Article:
Soccer is a women’s sport in many parts of the world, but in England it remains very much dominated by men. So when Julie Foudy, the Olympic soccer star, traveled to England to meet her future husband’s family, her future mother-in-law asked, in disbelief, whether Foudy actually hits the ball with her head. “I was like, ‘No, I don’t actually head the ball,’ ” Foudy joked. “ ‘That’s unfeminine.’ ”
Foudy spoke at Brown in May as part of a panel on women’s athletics, the inaugural Sports in Society Colloquium. The other panelists were sports commentator Mary Carillo, who was a competitor on the women’s professional tennis circuit, and Donna de Varona, a 1964 Olympic gold medalist in swimming and one of the first female sportscasters.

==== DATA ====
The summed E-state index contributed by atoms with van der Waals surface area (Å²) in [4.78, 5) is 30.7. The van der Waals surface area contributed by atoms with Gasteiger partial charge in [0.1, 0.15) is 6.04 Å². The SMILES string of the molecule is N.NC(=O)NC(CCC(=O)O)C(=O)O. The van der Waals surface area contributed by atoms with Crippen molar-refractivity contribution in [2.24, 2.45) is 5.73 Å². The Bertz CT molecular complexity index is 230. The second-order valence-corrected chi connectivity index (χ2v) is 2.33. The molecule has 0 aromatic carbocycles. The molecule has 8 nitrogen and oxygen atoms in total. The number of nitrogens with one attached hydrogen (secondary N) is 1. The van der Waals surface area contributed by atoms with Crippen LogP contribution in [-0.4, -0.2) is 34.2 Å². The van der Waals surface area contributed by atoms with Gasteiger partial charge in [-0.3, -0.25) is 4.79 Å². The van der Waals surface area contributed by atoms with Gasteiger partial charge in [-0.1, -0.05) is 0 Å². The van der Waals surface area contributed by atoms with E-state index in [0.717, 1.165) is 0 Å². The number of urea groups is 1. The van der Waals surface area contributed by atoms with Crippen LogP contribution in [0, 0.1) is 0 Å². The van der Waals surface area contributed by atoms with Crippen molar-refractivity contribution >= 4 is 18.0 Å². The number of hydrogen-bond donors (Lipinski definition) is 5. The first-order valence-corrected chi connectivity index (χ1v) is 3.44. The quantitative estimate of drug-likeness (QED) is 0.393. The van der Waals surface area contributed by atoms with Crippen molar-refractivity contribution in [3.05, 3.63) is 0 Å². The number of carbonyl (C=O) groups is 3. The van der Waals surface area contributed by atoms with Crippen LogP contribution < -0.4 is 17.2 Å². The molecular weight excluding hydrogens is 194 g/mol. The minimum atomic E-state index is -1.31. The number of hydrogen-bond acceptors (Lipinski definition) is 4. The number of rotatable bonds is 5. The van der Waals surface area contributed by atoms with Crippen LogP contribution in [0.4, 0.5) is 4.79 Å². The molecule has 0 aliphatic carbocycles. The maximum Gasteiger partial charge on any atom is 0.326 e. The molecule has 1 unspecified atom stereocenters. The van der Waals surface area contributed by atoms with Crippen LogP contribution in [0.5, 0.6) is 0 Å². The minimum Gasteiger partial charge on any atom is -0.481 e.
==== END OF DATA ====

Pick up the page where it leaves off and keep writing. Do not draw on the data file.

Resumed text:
The talk had a girlfriend-to-girlfriend feel, with the three women chatting around a coffee table on the Salomon Center stage. The audience was heavily, but not entirely, female. Even today, Foudy told the crowd, some argue that women shouldn’t compete in the ski jump because it could be hazardous to their ovaries. But in other respects, the women agreed, much has improved for female athletes over the past thirty years: there is more scholarship money, more opportunity, and more respect. And, Foudy said, her in-laws have become women’s soccer’s biggest fans.